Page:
A business professor and real estate attorney at some of the city’s top firms has been barred from practicing law for 30 months because she carried on a years-long lie.
Cindy Lowery-Graber, who has been a lawyer in Colorado since 2002, was working in the Denver office of international firm Bryan Cave Leighton Paisner in summer 2015 when she was introduced to a client who was having issues with the title of their home.
She determined that a quiet title action — litigation used for simple property disputes — was the best route. But she never filed the action, according to an admission she signed last month.
“In April 2016, (Lowery-Graber) informed the client that the complaint was filed, that she expected no responsive answers to be filed and that she would move for default,” that admission explains. “This was not true. No complaint had been filed.”
“This message began a pattern of communications…where she represented that a complaint had been filed, that her law firm was waiting on a court order, that they had heard from the clerk about the status of documents pending with the judge, that they were following up with the court and clerk, or some other variation of this general theme,” according to the admission.
Lowery-Graber provided those phony updates throughout 2016. And 2017. And 2018.
In 2019, she claimed to have filed a new lawsuit on behalf of the client. That, too, was untrue. Meanwhile, the property in question, unencumbered by litigation, was sold.
Her client, who is not named in last month’s paperwork, learned of the sale from someone else. In 2020 and 2021, Lowery-Graber told the client that she was investigating the sale.
Lowery-Graber stayed at Bryan Cave Leighton Paisner until April 2021, when she joined Polsinelli, the sixth-largest firm in the city, to handle real estate and construction litigation. She became an adjunct professor at Red Rocks Community College that same year.
“She did not tell anyone at the firm before she left that she had not filed the original quiet title complaint” or other key paperwork in the case, Lowery-Graber admitted last month. “Following (her) departure, the law firm learned the complaint was never filed.”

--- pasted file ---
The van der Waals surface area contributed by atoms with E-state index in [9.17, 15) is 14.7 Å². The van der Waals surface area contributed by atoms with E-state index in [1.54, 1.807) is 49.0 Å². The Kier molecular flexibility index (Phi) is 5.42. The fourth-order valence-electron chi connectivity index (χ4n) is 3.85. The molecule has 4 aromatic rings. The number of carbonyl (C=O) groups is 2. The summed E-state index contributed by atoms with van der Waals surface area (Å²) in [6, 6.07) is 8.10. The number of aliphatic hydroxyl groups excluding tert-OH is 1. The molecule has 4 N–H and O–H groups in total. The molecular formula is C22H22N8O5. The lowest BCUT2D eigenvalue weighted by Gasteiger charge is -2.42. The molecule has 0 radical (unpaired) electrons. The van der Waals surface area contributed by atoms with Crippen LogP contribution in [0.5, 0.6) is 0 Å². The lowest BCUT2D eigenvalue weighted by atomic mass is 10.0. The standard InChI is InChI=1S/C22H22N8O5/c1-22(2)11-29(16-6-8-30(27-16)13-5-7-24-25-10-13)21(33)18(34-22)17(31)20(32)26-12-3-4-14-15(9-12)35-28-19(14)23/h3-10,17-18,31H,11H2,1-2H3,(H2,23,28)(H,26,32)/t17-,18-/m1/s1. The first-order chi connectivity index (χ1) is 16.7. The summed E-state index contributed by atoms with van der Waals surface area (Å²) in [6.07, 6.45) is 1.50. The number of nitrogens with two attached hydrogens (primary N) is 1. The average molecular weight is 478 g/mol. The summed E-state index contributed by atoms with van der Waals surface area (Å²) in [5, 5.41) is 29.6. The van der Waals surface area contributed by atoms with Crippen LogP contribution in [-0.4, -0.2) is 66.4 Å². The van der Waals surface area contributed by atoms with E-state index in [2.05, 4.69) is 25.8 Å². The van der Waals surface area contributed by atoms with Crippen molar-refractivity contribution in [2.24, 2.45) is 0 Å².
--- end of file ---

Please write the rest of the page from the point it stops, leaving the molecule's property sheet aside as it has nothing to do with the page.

A spokesman for Bryan Cave Leighton Paisner declined to discuss its ex-employee. A spokeswoman for Polsinelli said that Lowery-Graber is no longer employed there. Red Rocks Community College did not answer when asked if she is still teaching there.
Lowery-Graber admitted wrongdoing as part of an Aug. 28 settlement between herself and the state’s Office of Attorney Regulation, which investigates wrongdoing by lawyers.
In recommending a 30-month suspension, rather than a harsher penalty like disbarment, the office noted that Lowery-Graber was enduring severe personal hardships in 2016 and after, including the death of family members and her husband’s mental breakdown.
The office also noted that Bryan Cave Leighton Paisner had paid the scorned client for their losses and that Lowery-Graber had already been punished somewhat when Polsinelli placed her on unpaid leave in April due to the Office of Attorney Regulation investigation.
Disciplinary Judge Bryon Large also acknowledged those “substantial mitigating circumstances” when he agreed to the 30-month punishment Sept. 6. Her suspension took effect then.
In 2016, she won a case on behalf of U-Haul that curtailed the Colorado Department of Transportation’s power to condemn land, which it had been doing unlawfully for decades.
In her disciplinary case, Lowery-Graber was represented by Sara Van Deusen and Anthony Barbe with Wheeler Trigg O’Donnell. They and their client declined to comment.
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